• Day124

    To Garganta del Diablo

    January 31 in Argentina

    The Upper trail looped back to the train station. Here we saw more Coatis and even a Capuchin monkey. From the station, we took the train to the final station of Garganta del Diablo. Near the station, we saw many butterflies near a portable water tap. From the station, a trail 1 km long goes straight into the middle of the river where the massive Garganta del Diablo falls are. The path crosses the Iguazu river to its middle, via a chain of bridges connecting the islands in it. Here, we saw quite big catfish in the water at some places.Read more

  • Day37

    Parque National Iguazu - de foto's (ARG)

    October 28, 2016 in Argentina

    Bij deze de foto's van het Parque National Iguazu in Argentinië.

  • Day12

    Iguazu Falls, Argentina

    May 23, 2017 in Argentina

    Today we were to visit one of the places which inspired our trip to South America, we were not disappointed. Word and photos do not do this place justice. We thought viewing the falls from the Brazil side was amazing but today we got to explore the national park of Iguazu and take the trails which lead you to some amazing and breathtaking views. We were also able to take a boat ride which takes you into one of the waterfalls. This was a slightly terrifying experience as you can't see a thing and feel like you almost drown in a boat!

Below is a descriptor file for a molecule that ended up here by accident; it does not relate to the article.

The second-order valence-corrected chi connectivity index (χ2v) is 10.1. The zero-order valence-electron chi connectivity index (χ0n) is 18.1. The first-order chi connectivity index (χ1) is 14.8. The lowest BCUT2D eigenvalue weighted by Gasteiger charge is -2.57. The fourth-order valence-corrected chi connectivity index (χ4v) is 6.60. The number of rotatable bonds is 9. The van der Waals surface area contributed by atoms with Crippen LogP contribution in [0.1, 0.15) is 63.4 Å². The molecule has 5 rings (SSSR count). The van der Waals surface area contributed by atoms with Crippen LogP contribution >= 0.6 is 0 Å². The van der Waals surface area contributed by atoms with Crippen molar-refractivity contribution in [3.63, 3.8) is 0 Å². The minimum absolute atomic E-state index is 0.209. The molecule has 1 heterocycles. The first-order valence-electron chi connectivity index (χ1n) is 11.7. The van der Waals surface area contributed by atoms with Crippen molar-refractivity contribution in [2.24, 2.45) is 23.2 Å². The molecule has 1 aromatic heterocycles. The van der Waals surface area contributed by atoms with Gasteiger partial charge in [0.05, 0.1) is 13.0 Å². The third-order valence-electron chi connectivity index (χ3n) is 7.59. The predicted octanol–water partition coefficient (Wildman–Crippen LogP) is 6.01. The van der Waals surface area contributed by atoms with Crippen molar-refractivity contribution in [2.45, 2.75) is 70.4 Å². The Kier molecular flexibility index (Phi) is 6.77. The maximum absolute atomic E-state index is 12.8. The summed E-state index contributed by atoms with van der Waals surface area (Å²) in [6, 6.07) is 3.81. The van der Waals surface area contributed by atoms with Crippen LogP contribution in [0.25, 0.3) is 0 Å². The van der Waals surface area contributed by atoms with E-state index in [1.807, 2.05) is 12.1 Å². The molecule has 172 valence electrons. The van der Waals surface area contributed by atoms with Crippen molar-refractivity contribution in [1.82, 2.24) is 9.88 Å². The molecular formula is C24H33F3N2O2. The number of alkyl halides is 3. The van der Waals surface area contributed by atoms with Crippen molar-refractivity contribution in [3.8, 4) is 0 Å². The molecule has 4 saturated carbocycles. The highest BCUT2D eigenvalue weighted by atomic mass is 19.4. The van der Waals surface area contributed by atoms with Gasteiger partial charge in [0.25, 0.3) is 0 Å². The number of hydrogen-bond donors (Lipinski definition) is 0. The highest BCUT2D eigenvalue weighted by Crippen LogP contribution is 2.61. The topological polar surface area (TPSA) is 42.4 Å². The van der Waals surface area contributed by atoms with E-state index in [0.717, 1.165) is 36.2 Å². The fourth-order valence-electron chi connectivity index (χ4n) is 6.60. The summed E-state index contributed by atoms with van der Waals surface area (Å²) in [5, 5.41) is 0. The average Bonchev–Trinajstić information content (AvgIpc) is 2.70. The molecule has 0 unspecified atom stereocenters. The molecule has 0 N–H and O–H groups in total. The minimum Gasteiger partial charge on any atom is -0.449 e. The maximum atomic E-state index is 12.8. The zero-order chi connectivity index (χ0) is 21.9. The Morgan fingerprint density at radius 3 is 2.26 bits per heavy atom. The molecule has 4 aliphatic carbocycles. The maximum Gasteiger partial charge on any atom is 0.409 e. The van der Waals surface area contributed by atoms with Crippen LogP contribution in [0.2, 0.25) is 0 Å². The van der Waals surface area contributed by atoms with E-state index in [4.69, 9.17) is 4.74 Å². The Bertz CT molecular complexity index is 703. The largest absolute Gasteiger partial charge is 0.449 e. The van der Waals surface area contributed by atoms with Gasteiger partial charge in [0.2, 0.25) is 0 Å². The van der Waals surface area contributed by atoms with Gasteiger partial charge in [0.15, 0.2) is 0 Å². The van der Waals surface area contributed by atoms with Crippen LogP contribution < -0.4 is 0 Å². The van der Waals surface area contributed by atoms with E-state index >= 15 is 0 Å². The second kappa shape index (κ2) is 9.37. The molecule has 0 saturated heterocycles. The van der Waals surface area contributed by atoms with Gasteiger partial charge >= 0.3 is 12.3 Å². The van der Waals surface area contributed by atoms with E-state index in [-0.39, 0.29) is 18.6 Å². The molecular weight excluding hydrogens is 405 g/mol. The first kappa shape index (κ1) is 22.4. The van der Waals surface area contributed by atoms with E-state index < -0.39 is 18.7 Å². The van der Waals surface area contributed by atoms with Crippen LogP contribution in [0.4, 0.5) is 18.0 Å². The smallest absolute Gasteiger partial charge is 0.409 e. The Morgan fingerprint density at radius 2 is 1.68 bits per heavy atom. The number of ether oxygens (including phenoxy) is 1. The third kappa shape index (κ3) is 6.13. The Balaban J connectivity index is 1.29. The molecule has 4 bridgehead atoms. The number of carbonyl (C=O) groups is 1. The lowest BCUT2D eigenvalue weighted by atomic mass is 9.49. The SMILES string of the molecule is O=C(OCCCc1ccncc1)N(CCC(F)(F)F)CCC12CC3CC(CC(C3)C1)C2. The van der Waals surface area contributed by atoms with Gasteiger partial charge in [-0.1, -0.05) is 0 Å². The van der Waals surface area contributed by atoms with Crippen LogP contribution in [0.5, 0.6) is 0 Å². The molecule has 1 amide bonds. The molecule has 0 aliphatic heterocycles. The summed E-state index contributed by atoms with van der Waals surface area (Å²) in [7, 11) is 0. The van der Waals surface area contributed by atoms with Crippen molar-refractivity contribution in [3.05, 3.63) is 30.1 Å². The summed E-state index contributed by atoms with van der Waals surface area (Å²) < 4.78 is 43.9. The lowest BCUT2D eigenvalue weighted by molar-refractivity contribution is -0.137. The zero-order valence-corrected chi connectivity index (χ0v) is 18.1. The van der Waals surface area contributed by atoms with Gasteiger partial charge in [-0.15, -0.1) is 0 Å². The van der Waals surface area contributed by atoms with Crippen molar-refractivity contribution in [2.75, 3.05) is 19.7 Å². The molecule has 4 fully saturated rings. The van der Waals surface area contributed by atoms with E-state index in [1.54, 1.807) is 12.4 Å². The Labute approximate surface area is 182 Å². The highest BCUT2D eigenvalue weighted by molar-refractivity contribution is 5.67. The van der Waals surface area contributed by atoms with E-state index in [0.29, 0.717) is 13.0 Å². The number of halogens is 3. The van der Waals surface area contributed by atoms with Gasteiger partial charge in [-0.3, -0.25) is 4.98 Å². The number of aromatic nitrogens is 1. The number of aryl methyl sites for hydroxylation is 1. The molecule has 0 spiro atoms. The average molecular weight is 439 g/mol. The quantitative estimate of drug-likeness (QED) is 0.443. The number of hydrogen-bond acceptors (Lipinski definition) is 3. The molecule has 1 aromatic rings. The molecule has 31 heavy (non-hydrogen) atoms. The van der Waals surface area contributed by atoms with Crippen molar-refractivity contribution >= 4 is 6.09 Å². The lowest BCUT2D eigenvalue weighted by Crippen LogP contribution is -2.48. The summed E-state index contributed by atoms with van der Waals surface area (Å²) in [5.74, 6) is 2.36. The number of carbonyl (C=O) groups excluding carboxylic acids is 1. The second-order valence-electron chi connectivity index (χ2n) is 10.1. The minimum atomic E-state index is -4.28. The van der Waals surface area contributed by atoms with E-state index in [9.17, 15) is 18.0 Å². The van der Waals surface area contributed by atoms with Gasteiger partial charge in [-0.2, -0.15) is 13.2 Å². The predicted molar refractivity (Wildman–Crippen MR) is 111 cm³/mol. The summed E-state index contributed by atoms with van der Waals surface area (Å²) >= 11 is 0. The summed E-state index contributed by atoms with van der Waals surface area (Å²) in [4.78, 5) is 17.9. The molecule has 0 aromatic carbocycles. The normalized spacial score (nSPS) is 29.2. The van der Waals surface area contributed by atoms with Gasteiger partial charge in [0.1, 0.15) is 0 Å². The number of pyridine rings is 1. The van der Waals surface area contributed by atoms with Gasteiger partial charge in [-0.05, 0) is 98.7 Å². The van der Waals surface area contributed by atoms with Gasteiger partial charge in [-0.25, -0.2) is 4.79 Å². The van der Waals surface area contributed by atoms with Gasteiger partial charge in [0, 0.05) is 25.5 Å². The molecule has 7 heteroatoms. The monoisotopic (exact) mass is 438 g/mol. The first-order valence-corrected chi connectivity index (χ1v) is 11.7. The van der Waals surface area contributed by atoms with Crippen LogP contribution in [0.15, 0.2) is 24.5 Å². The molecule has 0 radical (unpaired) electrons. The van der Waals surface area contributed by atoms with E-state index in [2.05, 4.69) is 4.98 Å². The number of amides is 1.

This really is a must see place!
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You might also know this place by the following names:

Cataratas del Iguazú, Cataratas del Iguazu, Iguaçu, Iguaçu Falls, Игуасу, Vodopády Iguaçu, Iguazú-vandfaldene, Igŭacuo, Iguazu, Iguassun putoukset, Chutes d'Iguaçu, Cataratas do Iguazú, מפלי איגואסו, Cascate di Iguazu, イグアスの滝, 이과수 폭포, Igvasu krioklys, Cataratas do Iguaçu, Iguazú-fossene, Wodospad Iguaçu, Cachoeira de Iguaçu, Iguasu, Iguassufallen, 伊瓜苏瀑布